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Mythology & Fairy Tale – Monsters & Devils

We continue our pictorial lead up to Halloween with a  bit of the beastly. In the Mythology & Fairy Tale – Monsters & Devils folder you will find 93 images. Below we offer, like so many virgins on a satanic alter table, a sampling. Please enjoy the smooth electro stylings of the Electric Hellfire Club while you peruse them.

 

Old Rosicurian Order Illustration of Kabbalistic symbolism

Old Rosicurian Order Illustration of Kabbalistic symbolism
Ritual America, 2012, by Adam Parfrey and Craig Heimbichner.

"The Last Judgement" by Fra Angelico

“The Last Judgement” by Fra Angelico
(detail)

Goya, 1795

Illustration CA. 1910-1919, reprinted in Smithsonian Magazine, 2003

Illustration CA. 1910-1919, reprinted in Smithsonian Magazine, 2003

The Life Book of Christmas

The Life Book of Christmas, Vol 2: The Pageantry of Christmas, 1963.
“Horror and Drollery are combined in this 15th century illustration of a miracle play. It depicts angels battling a band of devils for possession of the Castle of Faith.”

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"Saint Anthony Tormented by Demons" by Martin Schongauer

“Saint Anthony Tormented by Demons” by Martin Schongauer
From the Collection of the Metropolitan Museum of Art, Jacob S. Rogers Fund, 1920.

Previews, July 1991.

Previews, July 1991.

Dürer, the harrowing of hell, 1512

Dürer, the harrowing of hell, 1512

Devil

Previews, July 1991 [?]

Previews, July 1991 [?]

The Phantom of the Opera

Scenes from the unreleased ending of The Phantom of the Opera, Dir. Rupert Julian, 1925.
Pictured: stars Lon Chaney and Mary Philbin
“The Phantom is redeemed by Christne’s compassionate kiss.”

Monster Movie

Eyes Without a Face

Film Still
Eyes Without a Face, 1960, Dir. Georges Franju.
Starring Edith Scob (Pictured)

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Freddy Krueger

Freddy Krueger from A Nightmare on Elm Street

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Cinefantastique

From the official Cinefantastique website:

“During a decade when many mainstream critics were dismissing THE EXORICST as sadistic pornography, and when Forest J Ackerman was filling Famous Monsters with puny puns (e.g., “A Clockwork Lemon,” referring to a malfunctioning robot in FUTURE WORLD), publisher-editor Frederick S. Clarke created a little magazine with a big ambition: to cover the genre better than anybody, and to do it with all the seriousness of Cashier du Cinema, American Film, or Film Comment.”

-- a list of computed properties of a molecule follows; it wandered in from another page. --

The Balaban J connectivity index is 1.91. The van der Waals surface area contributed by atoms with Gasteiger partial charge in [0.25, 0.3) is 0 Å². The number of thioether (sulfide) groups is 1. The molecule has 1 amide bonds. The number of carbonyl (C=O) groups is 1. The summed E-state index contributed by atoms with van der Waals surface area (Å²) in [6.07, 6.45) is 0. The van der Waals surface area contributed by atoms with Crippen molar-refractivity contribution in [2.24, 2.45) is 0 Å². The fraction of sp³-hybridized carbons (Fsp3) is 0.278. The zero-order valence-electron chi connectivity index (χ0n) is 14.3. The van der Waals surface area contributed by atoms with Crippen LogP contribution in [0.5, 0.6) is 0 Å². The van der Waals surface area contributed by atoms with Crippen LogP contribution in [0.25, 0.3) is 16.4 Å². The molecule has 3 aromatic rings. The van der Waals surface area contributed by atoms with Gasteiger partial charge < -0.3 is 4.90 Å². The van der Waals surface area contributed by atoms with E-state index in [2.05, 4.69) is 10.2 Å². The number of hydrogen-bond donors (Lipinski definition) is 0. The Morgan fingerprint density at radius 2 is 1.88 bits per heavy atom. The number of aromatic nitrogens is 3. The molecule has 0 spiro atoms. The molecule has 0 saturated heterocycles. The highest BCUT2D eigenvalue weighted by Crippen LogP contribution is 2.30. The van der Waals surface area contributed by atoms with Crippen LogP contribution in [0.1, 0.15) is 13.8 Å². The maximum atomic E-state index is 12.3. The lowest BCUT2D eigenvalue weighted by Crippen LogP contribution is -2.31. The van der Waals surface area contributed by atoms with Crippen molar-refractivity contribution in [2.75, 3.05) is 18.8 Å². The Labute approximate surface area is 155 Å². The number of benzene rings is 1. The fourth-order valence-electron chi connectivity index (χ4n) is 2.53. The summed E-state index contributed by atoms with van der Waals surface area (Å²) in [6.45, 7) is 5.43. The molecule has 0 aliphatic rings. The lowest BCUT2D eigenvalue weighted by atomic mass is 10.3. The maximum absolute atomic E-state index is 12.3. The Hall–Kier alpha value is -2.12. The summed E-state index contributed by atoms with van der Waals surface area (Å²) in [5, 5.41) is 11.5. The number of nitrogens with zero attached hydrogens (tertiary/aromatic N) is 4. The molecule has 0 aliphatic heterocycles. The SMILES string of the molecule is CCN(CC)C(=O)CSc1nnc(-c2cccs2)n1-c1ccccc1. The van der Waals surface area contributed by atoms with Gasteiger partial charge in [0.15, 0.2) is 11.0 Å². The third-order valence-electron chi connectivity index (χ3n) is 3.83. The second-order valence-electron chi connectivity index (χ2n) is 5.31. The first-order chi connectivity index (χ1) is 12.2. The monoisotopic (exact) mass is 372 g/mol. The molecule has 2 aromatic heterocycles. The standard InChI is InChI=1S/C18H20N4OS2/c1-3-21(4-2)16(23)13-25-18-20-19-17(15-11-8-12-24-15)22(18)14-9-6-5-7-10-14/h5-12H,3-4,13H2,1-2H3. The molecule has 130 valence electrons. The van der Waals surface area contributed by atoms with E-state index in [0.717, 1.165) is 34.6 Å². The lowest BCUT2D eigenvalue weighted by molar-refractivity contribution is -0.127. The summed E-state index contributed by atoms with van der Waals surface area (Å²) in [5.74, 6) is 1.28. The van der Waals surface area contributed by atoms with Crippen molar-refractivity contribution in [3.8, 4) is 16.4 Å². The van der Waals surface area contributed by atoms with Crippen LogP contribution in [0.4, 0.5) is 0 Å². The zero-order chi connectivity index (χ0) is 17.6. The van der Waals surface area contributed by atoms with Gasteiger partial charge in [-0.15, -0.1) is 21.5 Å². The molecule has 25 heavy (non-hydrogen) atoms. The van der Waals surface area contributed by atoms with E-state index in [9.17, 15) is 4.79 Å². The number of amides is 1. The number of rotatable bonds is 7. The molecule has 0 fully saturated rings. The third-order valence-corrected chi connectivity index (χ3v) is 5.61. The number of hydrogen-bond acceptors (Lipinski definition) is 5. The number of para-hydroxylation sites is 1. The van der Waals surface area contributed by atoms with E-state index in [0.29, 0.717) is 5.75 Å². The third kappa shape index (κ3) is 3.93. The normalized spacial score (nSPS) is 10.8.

spineFor anyone fascinated by sci-fi, fantasty, or horror films riding on big dreams and a tiny budget, Cinefantastique is a goldmine. The writers do not simply dismiss their subjects as many critics are apt to do with genre films, nor do they shower their subjects with praise as in a fanzine. Cinefantastique was composed with both the genuine passion of a devoted fan and the thoughtful insight of a critic, resulting in an engaging editorial. Interviews, critiques, and in-depth explorations of special effects and prosthesis are complimented by film stills and behind-the-scenes shots on every page. There are also fantastic full-color spreads throughout, framed by well-designed layouts and text. Feature articles are prodigiously in-depth and as such have left behind invaluable sources for research and admiration relating to dozens of seminal genre films.  There are very few advertisements and most are beautifully painted film posters regardless, making the magazine all the more enjoyable to read.

In 2000, Frederick Clarke, publisher since 1970, committed suicide. Mindfire Entertainment bought the magazine, renamed it “CFQ” and entirely remodeled its approach and aesthetic in an attempt to meet the demands of today’s consumer. In 2006 the last issue of CFQ was printed, and has been exclusively published online ever since.

In the periodicals section you will find 15 volumes of  Cinefantastique beginning with the 4th volume, published in 1975, up until the final 2006 issue.

Cinefantastique, Volume 20, Number 05. May 1990.
She-Creature by Jackie and Paul Blaisdell

Cinefantastique, Volume 20, Number 05. May 1990.
Blaisdell’s Venusian

Cinefantastique, Volume 20, Number 05. May 1990.

Cinefantastique, Volume 6, Number 01. 1977.
Brian DePalma’s “Carrie”.

Cinefantastqieu, Volume 6, Number 02. 1977.
Stills from stop-motion films by Ray Harry Hausen.

Cinefantastique, Volume 07, Number 03. 1978.

Cinefantastique, Volume 07, Number 03. 1978.
Tom Burman’s Aliens.

Cinefantastique, Volume 08, Number 01. 1978.

Cinefantastique, Volume 09, Number 02. 1979.

Cinefantastique, Volume 10, Number 04. 1979.
Animation in “Superman” and “Xanadu”

Cinefantastique, Volume 11, Number 01. 1981.

Cinefantastique, Volume 11, Number 02. 1981.

Cinefantastique, Volume 11, Number 02. 1981.
“Altered States”

Cinefantastique, Volume 13, Number 01. 1982.
“Creepshow”

Cinefantastique, Volume 13, Number 01. 1982.
Left: Madeline Kahn. Right: Jerry Lee Lewis.

Cinefantastique, Volume 17, Number 01. 1987.
“Necropolis”